China: the descent into militarist chaos
In the previous article we saw that the Chinese bourgeoisie had been unable to pave the way for a capitalist modernisation. Although in 1911 the Chinese republic was proclaimed by ousting the old Manchu dynasty, no strong central bourgeois government had arisen. This historical weakness of the Chinese bourgeoisie meant that China was going to go down, under a spiral of militarism, even if at the beginning foreign powers were not yet directly involved in the military escalation. But China became one of the birthplaces of a new phenomena - warlordism - which was going to put its stamp on the whole 20th century.
The emergence of warlordism
Faced with an increasingly powerless central government, certain provinces declared their independence from Beijing after 1915. In most of the provinces warlords became the dominant force.
Their sources of income were: (forced) exactions of taxes mainly from peasants; they lived on the basis of banditry and the drug trade(opium). It was no coincidence that drug trade, which more than half a century before had been curbed, then revived. Production of opium had almost been stopped by 1916, but warlords gave large areas of land to opium growth, there was even a ‘laziness tax’ on those farmers who did not plant opium. Land tax was raised 5 to 6 times by warlords and many taxes were collected in advance - in some areas collected for decades in advance. The warlords recruited a large number of soldiers from the peasantry and lumpenised elements. With the disintegration of the dynasty and the fragmentation of China at the beginning of the 20th century, an increasing number from among the floating mass of poor and landless peasants began to enrol in the professional armies of the regional ‘warlords’. Most warlord soldiers were unreliable, since most of them were jobless and hungry people who fought without a cause but only for money. As a result many of these soldiers changed sides or ran away in battle. This is why soldiers had to be constantly recruited, often forcefully. At the same time in many areas peasants were forced to join secret societies for self-protection against marauding troops.
Because there was no united nation state with a central government at its head, capable of defending national unity, each warlord could claim his territory. But at the same time these were not aiming at splitting off from the Chinese ‘empire’ and setting up a new nation. Generally they were not tied to a particular sector of society and they were not particularly involved in the defence of particular sectors of the economy. They were classical “parasites”, feeding off the population without any special ideological, ethnical or religious basis. The goals of their military operations were neither so much the largest possible extension of their area of domination nor wars of conquest to open up new markets or to plunder raw materials. In a certain sense they waged war 'on the spot' and pillaged the country. As a result trade became restricted. The transport system suffered heavily not only from the direct war ravages but also because of the fact that it had to carry a lot of troops and because of the payment of special taxes to the militarists.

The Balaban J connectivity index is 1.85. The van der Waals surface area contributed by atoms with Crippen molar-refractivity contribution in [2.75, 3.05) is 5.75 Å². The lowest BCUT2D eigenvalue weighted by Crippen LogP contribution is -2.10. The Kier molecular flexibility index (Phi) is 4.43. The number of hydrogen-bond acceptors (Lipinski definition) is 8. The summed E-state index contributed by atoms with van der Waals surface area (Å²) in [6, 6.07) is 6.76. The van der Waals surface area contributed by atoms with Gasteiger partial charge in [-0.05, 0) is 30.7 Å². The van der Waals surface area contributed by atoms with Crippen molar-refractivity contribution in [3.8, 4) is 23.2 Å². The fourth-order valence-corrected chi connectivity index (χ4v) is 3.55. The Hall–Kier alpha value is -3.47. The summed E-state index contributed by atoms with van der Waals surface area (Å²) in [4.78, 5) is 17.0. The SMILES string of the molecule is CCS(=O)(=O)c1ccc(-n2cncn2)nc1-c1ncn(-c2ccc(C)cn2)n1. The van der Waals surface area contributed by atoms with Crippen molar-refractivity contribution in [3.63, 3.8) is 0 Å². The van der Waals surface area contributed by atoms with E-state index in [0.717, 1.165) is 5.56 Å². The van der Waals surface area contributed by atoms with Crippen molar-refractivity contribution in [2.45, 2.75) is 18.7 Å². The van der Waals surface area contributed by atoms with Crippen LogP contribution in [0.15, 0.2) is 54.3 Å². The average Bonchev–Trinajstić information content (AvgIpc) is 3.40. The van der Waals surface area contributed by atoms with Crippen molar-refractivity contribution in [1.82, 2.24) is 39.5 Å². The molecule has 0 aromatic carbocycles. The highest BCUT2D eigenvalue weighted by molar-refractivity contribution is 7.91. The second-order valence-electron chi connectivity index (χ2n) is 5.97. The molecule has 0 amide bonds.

All the resources of society were absorbed by militarism. Frequent dictatorial seizure of goods, the irresponsible handling of money by the warlords (whenever money was needed to finance their legions of soldiers and arms purchases they printed as much money as they needed) meant a terrible burden on the economy. In short they revealed a pure process of decomposition, a rotting on the feet of society. They expressed the incapacity of the national bourgeoisie to unite the country. The fragmentation of the country into a number of fiefdoms (smaller units), which were under the control of marauding warlords, meant a gigantic fetter on the productive forces; it also showed that in China national liberation was no longer on the agenda, because the nation could no longer be an adequate framework for the development of the productive forces.
Even if during World War I the foreign imperialists tried to influence and win over different warlords, the wars waged by the local warlords at that time were not yet dominated by the rivalries amongst the foreign sharks.